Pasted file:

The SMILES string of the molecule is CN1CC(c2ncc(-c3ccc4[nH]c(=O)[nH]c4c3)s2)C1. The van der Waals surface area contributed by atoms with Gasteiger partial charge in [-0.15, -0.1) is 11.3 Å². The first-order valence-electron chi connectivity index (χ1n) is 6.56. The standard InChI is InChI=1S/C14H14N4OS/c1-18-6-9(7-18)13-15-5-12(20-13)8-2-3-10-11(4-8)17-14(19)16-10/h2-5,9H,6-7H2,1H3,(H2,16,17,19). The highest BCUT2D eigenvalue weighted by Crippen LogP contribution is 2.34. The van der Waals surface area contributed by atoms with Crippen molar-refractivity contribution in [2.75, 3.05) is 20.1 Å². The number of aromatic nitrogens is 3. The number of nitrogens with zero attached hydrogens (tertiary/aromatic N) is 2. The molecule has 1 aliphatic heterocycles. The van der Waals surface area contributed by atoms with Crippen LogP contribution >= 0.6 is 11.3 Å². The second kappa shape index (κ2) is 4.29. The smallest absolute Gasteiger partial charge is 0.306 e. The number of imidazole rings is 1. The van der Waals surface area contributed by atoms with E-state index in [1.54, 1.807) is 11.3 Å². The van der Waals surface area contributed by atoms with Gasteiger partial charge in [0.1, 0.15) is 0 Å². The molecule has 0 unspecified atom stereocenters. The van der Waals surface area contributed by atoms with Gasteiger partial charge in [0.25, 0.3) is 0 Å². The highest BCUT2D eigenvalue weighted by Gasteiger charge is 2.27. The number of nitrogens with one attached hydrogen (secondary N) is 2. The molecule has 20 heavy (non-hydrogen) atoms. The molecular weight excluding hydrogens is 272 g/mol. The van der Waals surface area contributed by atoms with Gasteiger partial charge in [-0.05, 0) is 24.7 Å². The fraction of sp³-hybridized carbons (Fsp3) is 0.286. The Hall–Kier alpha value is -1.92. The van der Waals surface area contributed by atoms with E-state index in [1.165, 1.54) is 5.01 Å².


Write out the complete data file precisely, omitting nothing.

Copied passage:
The SMILES string of the molecule is CN1CC(c2ncc(-c3ccc4[nH]c(=O)[nH]c4c3)s2)C1. The van der Waals surface area contributed by atoms with Gasteiger partial charge in [-0.15, -0.1) is 11.3 Å². The first-order valence-electron chi connectivity index (χ1n) is 6.56. The standard InChI is InChI=1S/C14H14N4OS/c1-18-6-9(7-18)13-15-5-12(20-13)8-2-3-10-11(4-8)17-14(19)16-10/h2-5,9H,6-7H2,1H3,(H2,16,17,19). The highest BCUT2D eigenvalue weighted by Crippen LogP contribution is 2.34. The van der Waals surface area contributed by atoms with Crippen molar-refractivity contribution in [2.75, 3.05) is 20.1 Å². The number of aromatic nitrogens is 3. The number of nitrogens with zero attached hydrogens (tertiary/aromatic N) is 2. The molecule has 1 aliphatic heterocycles. The van der Waals surface area contributed by atoms with Crippen LogP contribution >= 0.6 is 11.3 Å². The second kappa shape index (κ2) is 4.29. The smallest absolute Gasteiger partial charge is 0.306 e. The number of imidazole rings is 1. The van der Waals surface area contributed by atoms with E-state index in [1.54, 1.807) is 11.3 Å². The van der Waals surface area contributed by atoms with Gasteiger partial charge in [0.1, 0.15) is 0 Å². The molecule has 0 unspecified atom stereocenters. The van der Waals surface area contributed by atoms with Gasteiger partial charge in [0.25, 0.3) is 0 Å². The highest BCUT2D eigenvalue weighted by Gasteiger charge is 2.27. The number of nitrogens with one attached hydrogen (secondary N) is 2. The molecule has 20 heavy (non-hydrogen) atoms. The molecular weight excluding hydrogens is 272 g/mol. The van der Waals surface area contributed by atoms with Gasteiger partial charge in [-0.05, 0) is 24.7 Å². The fraction of sp³-hybridized carbons (Fsp3) is 0.286. The Hall–Kier alpha value is -1.92. The van der Waals surface area contributed by atoms with E-state index in [1.165, 1.54) is 5.01 Å².